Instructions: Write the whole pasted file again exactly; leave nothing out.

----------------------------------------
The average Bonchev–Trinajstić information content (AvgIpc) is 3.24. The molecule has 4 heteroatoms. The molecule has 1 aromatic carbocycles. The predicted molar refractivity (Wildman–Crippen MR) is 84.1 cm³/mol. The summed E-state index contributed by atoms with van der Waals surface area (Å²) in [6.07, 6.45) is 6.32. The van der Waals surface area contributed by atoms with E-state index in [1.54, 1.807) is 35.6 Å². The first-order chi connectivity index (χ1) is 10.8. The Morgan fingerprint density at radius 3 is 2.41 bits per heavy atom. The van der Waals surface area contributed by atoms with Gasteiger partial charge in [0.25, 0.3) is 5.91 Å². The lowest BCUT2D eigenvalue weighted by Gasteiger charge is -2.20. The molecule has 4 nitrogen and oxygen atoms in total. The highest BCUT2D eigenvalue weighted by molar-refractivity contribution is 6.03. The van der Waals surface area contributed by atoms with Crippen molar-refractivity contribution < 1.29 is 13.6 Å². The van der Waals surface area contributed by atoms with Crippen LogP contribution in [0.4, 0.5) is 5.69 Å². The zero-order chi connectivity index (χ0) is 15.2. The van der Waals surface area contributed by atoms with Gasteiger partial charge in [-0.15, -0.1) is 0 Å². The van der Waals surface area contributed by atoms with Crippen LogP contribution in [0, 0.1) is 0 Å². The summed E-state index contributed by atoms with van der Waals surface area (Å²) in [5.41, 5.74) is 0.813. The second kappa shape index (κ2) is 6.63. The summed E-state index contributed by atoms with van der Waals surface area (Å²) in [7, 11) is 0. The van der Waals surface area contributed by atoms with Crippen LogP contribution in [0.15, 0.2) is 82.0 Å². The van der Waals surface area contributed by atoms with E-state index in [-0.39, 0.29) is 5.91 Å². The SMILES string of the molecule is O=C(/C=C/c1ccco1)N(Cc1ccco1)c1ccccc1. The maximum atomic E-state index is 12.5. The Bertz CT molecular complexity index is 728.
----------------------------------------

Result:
The average Bonchev–Trinajstić information content (AvgIpc) is 3.24. The molecule has 4 heteroatoms. The molecule has 1 aromatic carbocycles. The predicted molar refractivity (Wildman–Crippen MR) is 84.1 cm³/mol. The summed E-state index contributed by atoms with van der Waals surface area (Å²) in [6.07, 6.45) is 6.32. The van der Waals surface area contributed by atoms with E-state index in [1.54, 1.807) is 35.6 Å². The first-order chi connectivity index (χ1) is 10.8. The Morgan fingerprint density at radius 3 is 2.41 bits per heavy atom. The van der Waals surface area contributed by atoms with Gasteiger partial charge in [0.25, 0.3) is 5.91 Å². The lowest BCUT2D eigenvalue weighted by Gasteiger charge is -2.20. The molecule has 4 nitrogen and oxygen atoms in total. The highest BCUT2D eigenvalue weighted by molar-refractivity contribution is 6.03. The van der Waals surface area contributed by atoms with Crippen molar-refractivity contribution < 1.29 is 13.6 Å². The van der Waals surface area contributed by atoms with Crippen LogP contribution in [0.4, 0.5) is 5.69 Å². The zero-order chi connectivity index (χ0) is 15.2. The van der Waals surface area contributed by atoms with Gasteiger partial charge in [-0.15, -0.1) is 0 Å². The van der Waals surface area contributed by atoms with Crippen LogP contribution in [0, 0.1) is 0 Å². The summed E-state index contributed by atoms with van der Waals surface area (Å²) in [5.41, 5.74) is 0.813. The second kappa shape index (κ2) is 6.63. The summed E-state index contributed by atoms with van der Waals surface area (Å²) in [7, 11) is 0. The van der Waals surface area contributed by atoms with Crippen LogP contribution in [0.15, 0.2) is 82.0 Å². The van der Waals surface area contributed by atoms with E-state index in [-0.39, 0.29) is 5.91 Å². The SMILES string of the molecule is O=C(/C=C/c1ccco1)N(Cc1ccco1)c1ccccc1. The maximum atomic E-state index is 12.5. The Bertz CT molecular complexity index is 728.